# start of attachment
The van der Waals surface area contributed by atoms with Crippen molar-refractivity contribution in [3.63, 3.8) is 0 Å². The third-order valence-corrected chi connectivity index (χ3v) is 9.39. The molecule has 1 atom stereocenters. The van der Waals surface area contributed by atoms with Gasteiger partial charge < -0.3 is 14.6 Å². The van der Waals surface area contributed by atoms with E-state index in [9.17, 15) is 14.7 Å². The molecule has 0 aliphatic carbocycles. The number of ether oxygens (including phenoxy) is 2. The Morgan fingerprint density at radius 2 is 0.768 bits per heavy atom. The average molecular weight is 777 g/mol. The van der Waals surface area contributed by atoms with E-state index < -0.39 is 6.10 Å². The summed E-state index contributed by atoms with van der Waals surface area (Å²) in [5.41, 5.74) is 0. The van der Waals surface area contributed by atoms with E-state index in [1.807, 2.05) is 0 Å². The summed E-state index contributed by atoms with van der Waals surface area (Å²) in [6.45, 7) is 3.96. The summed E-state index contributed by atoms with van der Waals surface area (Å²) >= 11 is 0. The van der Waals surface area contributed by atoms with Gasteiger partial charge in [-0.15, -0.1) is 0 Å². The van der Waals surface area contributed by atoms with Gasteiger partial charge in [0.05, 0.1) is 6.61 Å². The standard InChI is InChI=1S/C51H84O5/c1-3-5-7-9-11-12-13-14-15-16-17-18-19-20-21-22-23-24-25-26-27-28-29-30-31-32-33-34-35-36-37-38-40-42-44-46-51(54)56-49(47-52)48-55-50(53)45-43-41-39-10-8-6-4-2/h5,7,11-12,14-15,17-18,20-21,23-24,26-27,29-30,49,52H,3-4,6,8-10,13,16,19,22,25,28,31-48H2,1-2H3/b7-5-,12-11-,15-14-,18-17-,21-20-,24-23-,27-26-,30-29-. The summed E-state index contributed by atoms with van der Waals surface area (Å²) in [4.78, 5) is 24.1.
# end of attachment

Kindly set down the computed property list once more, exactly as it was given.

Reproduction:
The van der Waals surface area contributed by atoms with Crippen molar-refractivity contribution in [3.63, 3.8) is 0 Å². The third-order valence-corrected chi connectivity index (χ3v) is 9.39. The molecule has 1 atom stereocenters. The van der Waals surface area contributed by atoms with Gasteiger partial charge < -0.3 is 14.6 Å². The van der Waals surface area contributed by atoms with E-state index in [9.17, 15) is 14.7 Å². The molecule has 0 aliphatic carbocycles. The number of ether oxygens (including phenoxy) is 2. The Morgan fingerprint density at radius 2 is 0.768 bits per heavy atom. The average molecular weight is 777 g/mol. The van der Waals surface area contributed by atoms with E-state index < -0.39 is 6.10 Å². The summed E-state index contributed by atoms with van der Waals surface area (Å²) in [5.41, 5.74) is 0. The van der Waals surface area contributed by atoms with E-state index in [1.807, 2.05) is 0 Å². The summed E-state index contributed by atoms with van der Waals surface area (Å²) in [6.45, 7) is 3.96. The summed E-state index contributed by atoms with van der Waals surface area (Å²) >= 11 is 0. The van der Waals surface area contributed by atoms with Gasteiger partial charge in [-0.15, -0.1) is 0 Å². The van der Waals surface area contributed by atoms with Gasteiger partial charge in [0.05, 0.1) is 6.61 Å². The standard InChI is InChI=1S/C51H84O5/c1-3-5-7-9-11-12-13-14-15-16-17-18-19-20-21-22-23-24-25-26-27-28-29-30-31-32-33-34-35-36-37-38-40-42-44-46-51(54)56-49(47-52)48-55-50(53)45-43-41-39-10-8-6-4-2/h5,7,11-12,14-15,17-18,20-21,23-24,26-27,29-30,49,52H,3-4,6,8-10,13,16,19,22,25,28,31-48H2,1-2H3/b7-5-,12-11-,15-14-,18-17-,21-20-,24-23-,27-26-,30-29-. The summed E-state index contributed by atoms with van der Waals surface area (Å²) in [4.78, 5) is 24.1.